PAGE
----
In a 2014 segment on The O’Reilly Factor, titled “The Truth About White Privilege,” then-Fox News host Bill O’Reilly rejected the concept along economic lines. “According to the Bureau of Labor Statistics, the unemployment rate for black Americans is 11.4 percent. It’s just over 5 percent for whites, 4.5 percent for Asians,” O’Reilly said. “So, do we have Asian privilege in America?”

The arguments posed by Limbaugh and O’Reilly — that white privilege is a modern falsehood that, for many, is unmoored from any material impact — are largely contradicted by a look at American history in the late 19th century and early 20th century when, post-Emancipation, former slaves entered the white-dominated paid workforce.

In his 1935 book “Black Reconstruction in America,” W.E.B. Du Bois argued that, despite white and black workers sharing the same low wages, white workers were set apart by a “public and psychological wage” denied to black workers.

“(Whites) were given public deference and titles of courtesy because they were white,” Du Bois wrote. “They were admitted freely with all classes of white people to public functions, public parks, and the best schools. The police were drawn from their ranks, and the courts, dependent upon their votes, treated them with such leniency as to encourage lawlessness. Their vote selected public officials, and while this had small effect upon the economic situation, it had great effect upon their personal treatment and the deference shown them.

“White schoolhouses were the best in the community, and conspicuously placed, and they cost anywhere from twice to ten times as much per capita as the colored schools. The newspapers specialized on news that flattered the poor whites and almost utterly ignored the Negro except in crime and ridicule,” Du Bois wrote.

He suggested that such privilege ultimately had a negative effect on both races: “The result of this was that the wages of both classes could be kept low, the whites fearing to be supplanted by Negro labor, the Negroes always being threatened by the substitution of white labor.”

The continued prevalence of privilege and tension has continued due to “our nation’s historical failure to address the legacy of racial inequality,” Brian Stevenson, founder of the Equal Justice Initiative, wrote in his introduction to Jim Wallis’s “America’s Original Sin: Racism, White Privilege, and the Bridge to a New America.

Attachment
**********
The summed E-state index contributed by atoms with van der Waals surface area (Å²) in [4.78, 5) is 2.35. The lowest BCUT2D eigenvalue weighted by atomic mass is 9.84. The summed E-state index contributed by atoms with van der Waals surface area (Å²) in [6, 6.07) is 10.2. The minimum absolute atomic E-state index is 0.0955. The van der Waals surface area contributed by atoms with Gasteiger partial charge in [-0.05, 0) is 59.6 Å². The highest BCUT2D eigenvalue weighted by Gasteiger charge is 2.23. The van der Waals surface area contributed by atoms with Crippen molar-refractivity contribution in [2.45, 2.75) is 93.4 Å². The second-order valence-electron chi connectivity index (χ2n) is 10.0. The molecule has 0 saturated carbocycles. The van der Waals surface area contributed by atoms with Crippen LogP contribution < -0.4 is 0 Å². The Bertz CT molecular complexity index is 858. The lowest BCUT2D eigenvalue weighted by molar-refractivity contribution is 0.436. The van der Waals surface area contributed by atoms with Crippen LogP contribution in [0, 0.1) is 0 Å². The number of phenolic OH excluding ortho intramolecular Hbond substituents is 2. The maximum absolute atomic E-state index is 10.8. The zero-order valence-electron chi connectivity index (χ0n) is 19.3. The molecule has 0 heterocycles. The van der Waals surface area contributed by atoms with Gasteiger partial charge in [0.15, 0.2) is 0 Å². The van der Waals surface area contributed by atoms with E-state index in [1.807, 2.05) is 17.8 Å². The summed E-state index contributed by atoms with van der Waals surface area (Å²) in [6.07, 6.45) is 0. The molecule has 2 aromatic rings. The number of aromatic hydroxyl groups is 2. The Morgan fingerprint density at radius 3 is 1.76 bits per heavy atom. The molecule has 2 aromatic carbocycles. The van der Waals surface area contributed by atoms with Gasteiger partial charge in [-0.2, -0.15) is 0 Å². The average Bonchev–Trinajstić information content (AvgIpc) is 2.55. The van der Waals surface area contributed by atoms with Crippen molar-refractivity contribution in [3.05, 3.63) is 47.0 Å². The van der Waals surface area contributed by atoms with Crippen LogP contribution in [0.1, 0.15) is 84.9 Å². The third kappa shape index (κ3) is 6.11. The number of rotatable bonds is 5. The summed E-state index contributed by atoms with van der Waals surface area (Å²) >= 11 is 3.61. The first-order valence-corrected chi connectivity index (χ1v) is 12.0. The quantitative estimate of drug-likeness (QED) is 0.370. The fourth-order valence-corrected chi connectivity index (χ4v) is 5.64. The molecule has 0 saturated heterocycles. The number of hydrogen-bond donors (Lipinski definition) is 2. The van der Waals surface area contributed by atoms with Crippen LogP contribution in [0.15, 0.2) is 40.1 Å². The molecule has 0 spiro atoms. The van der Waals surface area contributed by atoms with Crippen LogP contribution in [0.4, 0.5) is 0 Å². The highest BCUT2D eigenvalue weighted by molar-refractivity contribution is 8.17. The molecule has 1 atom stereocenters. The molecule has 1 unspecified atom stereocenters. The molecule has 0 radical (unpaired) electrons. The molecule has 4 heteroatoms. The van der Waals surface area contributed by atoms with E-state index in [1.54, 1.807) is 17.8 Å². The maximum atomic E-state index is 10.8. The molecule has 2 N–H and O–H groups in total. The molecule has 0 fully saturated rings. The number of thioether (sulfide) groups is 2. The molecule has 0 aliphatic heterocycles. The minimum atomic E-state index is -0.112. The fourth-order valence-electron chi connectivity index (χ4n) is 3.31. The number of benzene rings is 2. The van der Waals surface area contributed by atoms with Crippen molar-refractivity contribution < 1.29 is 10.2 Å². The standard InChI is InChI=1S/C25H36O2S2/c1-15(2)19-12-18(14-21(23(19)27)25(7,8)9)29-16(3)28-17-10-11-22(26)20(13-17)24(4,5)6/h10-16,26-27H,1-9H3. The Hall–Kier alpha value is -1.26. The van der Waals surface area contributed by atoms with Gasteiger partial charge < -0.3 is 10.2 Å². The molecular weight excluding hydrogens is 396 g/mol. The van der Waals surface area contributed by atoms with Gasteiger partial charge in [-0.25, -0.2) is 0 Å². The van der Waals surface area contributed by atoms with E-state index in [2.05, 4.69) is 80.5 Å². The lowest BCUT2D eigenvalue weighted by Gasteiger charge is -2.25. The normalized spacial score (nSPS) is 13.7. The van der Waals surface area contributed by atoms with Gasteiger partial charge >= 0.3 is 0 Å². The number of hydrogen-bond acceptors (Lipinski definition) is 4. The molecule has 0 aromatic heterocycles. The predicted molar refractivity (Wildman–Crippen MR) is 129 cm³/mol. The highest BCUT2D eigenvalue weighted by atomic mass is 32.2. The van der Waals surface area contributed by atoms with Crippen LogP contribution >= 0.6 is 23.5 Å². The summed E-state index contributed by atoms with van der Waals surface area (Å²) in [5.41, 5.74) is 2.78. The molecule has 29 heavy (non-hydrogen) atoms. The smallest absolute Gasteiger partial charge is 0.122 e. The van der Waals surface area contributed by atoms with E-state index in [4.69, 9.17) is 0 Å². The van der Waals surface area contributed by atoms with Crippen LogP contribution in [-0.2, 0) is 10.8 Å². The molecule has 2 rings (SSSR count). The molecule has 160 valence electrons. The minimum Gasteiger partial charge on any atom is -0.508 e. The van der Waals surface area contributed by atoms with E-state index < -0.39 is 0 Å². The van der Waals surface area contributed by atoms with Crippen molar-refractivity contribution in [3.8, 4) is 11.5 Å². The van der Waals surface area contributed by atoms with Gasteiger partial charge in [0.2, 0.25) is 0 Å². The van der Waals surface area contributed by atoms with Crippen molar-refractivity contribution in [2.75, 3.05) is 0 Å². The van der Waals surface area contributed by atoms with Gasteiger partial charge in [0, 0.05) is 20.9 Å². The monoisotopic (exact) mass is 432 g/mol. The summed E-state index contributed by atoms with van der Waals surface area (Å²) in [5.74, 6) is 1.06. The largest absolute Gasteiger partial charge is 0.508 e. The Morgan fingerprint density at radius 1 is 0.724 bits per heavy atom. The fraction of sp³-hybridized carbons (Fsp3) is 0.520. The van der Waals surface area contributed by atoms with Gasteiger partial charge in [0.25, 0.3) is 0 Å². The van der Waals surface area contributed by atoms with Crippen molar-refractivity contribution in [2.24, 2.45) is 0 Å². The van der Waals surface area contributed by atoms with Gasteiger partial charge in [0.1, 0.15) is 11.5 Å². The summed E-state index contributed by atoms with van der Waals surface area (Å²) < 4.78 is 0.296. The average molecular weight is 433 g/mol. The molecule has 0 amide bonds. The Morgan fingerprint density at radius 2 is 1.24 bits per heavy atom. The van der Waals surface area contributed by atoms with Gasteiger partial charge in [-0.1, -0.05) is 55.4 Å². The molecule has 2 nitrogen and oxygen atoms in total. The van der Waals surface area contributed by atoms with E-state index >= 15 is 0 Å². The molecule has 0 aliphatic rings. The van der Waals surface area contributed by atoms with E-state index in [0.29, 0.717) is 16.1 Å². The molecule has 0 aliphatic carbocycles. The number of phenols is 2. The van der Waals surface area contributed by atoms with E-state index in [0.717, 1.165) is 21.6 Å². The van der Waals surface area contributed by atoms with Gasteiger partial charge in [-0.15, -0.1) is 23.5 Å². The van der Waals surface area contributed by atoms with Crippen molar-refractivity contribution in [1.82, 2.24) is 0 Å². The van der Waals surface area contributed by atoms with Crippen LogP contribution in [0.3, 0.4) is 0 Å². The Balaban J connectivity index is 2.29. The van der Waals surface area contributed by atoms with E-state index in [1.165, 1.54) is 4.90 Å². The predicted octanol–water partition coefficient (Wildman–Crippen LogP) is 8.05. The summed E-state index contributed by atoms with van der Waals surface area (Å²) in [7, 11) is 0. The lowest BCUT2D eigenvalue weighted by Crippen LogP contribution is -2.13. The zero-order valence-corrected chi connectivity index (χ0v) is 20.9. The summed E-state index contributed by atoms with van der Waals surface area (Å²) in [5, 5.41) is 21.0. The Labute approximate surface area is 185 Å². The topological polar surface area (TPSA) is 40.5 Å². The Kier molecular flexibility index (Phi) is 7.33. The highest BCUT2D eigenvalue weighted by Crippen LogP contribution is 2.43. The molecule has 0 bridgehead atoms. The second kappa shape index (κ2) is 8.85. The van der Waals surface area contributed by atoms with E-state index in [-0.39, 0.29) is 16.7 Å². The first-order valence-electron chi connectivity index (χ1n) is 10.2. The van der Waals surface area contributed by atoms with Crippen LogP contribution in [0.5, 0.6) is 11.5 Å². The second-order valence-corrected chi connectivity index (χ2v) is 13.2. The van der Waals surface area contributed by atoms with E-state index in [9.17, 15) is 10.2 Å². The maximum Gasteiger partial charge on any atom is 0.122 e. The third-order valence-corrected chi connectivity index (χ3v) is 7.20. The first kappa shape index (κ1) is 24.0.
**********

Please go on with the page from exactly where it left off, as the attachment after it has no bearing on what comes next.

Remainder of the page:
“The presumption of guilt and the racial narrative that created it have significantly shaped every institution in American society, especially our criminal justice system,” Stevenson wrote. “We expect too much of the marginalized and menaced when we ask them to stay calm and quiet in the face of persistent threats and abuse created by our history of racial inequality.”

That systemic injustice, Stevenson wrote, can be addressed only by an honest assessment — by both privileged and unprivileged — of the inequality subtly, and not so subtly, baked into American society. “No historic presidential election, no athlete or entertainer’s success, no silent tolerance of one another is enough to create the truth and reconciliation needed to eliminate racial inequality or the presumption of guilt,” he wrote. “We’re going to have to collectively acknowledge our failures at dealing with racial bias.”

Only then, Christine Emba suggested in her Washington Post column, can a constructive dialogue actually begin.

“A reminder to acknowledge one’s privilege is just a reminder to be aware — aware that you might not be able to fully understand someone else’s experiences, or that the assumptions you were brought up with may be blinding you to certain concerns,” she wrote. “That awareness is key to any sort of civil discussion, about race, class or anything else.”

If you still don’t understand the concept of white privilege, try this video illustrating it from the Christian youth leadership organization Link Year.


Companion Piece: Vestiges of Segregation Remain. America Is Fighting Over Them Today.